The election of Donald Trump to the Presidency is nothing less than a tragedy for the American republic, a tragedy for the Constitution, and a triumph for the forces, at home and abroad, of nativism, authoritarianism, misogyny, and racism. Trump’s shocking victory, his ascension to the Presidency, is a sickening event in the history of the United States and liberal democracy.
I believe, based on the presidential campaign that has just ended (and particularly from my own personal experience in the Democratic Party primary election), that the majority of the American people are demanding significant change, and that they profoundly distrust the governing elites (of both parties) who have been in charge of this country for the last 25-30 years.
To millions of Americans who feel that the system isn’t working for them, who haven’t been part of the nation’s economic recovery, who think Washington doesn’t listen to them, it was something that needed to happen ... Donald Trump was the imperfect vessel for their frustration. “The message to the elites (of both parties) is, ‘You’re out of touch,’” said Mo Fiorina, a professor of political science at Stanford University and author of “Disconnect: The Breakdown of Representation in American Politics.”
The indisputable fact is that prevailing institutions of authority in the West, for decades, have relentlessly and with complete indifference stomped on the economic welfare and social security of hundreds of millions of people. While elite circles gorged themselves on globalism, free trade, Wall Street casino gambling, and endless wars (wars that enriched the perpetrators and sent the poorest and most marginalized to bear all their burdens), they completely ignored the victims of their gluttony, except when those victims piped up a bit too much — when they caused a ruckus — and were then scornfully condemned as troglodytes who were the deserved losers in the glorious, global game of meritocracy.
Many Trump supporters very legitimately feel that it is they who have been facing an unfair reality. The upper 20 percent of income earners, many of them quite liberal and rightly committed to the defense of minorities and immigrants, also believe in the economic meritocracy and their own right to have so much more than those who are less fortunate. So while they may be progressive on issues of discrimination against the obvious victims of racism and sexism, they are blind to their own class privilege and to the hidden injuries of class that are internalized by much of the country as self-blame.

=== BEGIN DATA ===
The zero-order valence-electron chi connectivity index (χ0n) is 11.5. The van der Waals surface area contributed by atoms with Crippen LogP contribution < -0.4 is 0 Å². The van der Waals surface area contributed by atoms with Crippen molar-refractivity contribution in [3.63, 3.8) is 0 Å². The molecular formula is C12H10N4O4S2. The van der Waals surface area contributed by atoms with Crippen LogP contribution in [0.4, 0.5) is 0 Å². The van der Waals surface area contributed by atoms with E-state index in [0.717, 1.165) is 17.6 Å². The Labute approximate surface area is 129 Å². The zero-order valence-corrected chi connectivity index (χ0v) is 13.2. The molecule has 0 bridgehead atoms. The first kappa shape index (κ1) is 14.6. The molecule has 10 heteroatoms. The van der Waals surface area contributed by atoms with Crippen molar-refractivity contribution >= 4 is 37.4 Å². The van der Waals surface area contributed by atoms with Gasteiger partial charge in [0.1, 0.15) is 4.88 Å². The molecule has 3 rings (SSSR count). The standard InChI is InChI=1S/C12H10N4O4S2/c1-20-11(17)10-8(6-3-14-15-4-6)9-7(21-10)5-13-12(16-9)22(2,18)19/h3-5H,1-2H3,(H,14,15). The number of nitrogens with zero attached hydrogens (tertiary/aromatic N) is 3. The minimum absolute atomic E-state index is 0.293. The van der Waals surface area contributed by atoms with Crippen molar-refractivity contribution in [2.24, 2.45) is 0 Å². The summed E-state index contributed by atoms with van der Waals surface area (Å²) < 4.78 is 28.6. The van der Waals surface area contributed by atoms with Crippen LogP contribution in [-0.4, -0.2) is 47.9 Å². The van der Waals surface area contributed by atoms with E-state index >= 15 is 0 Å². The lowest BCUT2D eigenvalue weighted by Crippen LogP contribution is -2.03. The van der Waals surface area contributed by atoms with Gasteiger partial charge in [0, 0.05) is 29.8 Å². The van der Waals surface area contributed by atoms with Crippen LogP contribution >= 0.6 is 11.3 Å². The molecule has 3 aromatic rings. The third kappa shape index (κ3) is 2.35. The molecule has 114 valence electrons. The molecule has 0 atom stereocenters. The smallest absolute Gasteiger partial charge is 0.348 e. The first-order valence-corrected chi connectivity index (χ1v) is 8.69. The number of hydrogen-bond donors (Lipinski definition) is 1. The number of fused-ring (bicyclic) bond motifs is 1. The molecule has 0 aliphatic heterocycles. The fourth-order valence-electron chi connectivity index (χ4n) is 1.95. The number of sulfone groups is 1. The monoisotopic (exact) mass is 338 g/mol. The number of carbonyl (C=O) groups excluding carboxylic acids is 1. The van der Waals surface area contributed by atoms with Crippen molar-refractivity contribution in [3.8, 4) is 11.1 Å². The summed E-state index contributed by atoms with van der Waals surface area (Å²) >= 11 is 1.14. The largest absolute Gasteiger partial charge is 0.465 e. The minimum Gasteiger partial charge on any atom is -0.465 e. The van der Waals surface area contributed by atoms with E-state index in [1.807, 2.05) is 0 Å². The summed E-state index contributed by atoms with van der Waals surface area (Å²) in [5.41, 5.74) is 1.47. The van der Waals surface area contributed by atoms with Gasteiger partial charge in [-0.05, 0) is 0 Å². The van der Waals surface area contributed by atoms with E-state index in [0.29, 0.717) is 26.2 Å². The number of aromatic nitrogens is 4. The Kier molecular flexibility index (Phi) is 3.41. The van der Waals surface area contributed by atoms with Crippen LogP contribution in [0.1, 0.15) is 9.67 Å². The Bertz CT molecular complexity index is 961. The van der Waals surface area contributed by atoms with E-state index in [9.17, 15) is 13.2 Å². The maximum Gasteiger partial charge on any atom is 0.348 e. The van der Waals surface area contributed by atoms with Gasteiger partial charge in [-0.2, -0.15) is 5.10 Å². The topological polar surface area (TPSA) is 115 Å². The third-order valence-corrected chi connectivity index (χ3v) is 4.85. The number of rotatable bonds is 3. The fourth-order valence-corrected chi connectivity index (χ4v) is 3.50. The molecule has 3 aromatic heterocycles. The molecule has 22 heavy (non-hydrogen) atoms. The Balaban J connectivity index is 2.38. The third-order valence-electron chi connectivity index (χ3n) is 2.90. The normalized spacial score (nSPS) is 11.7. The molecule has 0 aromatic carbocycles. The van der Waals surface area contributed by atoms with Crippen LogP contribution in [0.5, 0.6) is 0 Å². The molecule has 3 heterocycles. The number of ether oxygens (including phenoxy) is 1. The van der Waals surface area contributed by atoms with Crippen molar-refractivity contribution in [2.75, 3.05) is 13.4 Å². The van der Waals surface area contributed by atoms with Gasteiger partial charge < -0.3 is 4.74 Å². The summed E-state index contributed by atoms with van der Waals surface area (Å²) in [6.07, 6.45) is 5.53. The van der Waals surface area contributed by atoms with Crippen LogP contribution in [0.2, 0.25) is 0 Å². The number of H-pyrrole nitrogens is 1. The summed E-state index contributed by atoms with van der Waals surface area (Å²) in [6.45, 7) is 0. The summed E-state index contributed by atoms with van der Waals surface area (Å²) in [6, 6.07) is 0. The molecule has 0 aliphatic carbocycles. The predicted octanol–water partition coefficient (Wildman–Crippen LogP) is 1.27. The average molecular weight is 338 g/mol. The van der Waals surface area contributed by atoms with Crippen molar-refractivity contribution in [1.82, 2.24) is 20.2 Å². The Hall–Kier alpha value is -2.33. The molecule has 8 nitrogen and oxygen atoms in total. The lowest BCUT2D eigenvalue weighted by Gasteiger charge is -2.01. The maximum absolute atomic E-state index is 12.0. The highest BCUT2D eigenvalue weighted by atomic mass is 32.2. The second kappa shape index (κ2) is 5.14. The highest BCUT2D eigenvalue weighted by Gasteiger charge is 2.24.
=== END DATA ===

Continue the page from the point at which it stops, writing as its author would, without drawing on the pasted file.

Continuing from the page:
Joel Kotkin, in "Trumping The Elites," claims that "the American people said “no” to oligarchy and ruling classes."
She had it all—the pliant media, the tech oligarchs, Wall Street, the property moguls, the academics, and the all-around “smart people.” What Hillary Clinton didn’t have was flyover country, the economic “leftovers,” the small towns, the unhipstered suburbs, and other unfashionable places. As Thomas Frank has noted, Democrats have gone “from being the party of Decatur to the party of Martha’s Vineyard.” No surprise, then, that working- and middle-class voters went for Donald Trump and helped him break through in states—Michigan, Wisconsin, Iowa—that have usually gone blue in recent presidential elections.
Trump seized on the widespread sense that American life was destined to get worse from generation to generation. Americans wanted opportunity for the next generation, not a managed decline. Democrats—and I was one for over 40 years—once offered this to the working and middle classes that have now deserted the party.
More than anything, the Trump vote says “no” to oligarchies and ruling classes that not only hoard their wealth but also are convinced that they are morally superior.
The sickness of the American body politic remains untreated, and will remain untreated, or exacerbated, in a country run by clowns, conspirators, and collaborators.
That sickness is imperialism. America is an imperial country, and its decay might now be showing. The power that has brought so much benefit to the country — for white people — is now faltering in its ability to provide those benefits to all white people. The empire’s best hope is to be more inclusive, demographically and economically, but that runs counter to the imperial impulse to hoard power and profit.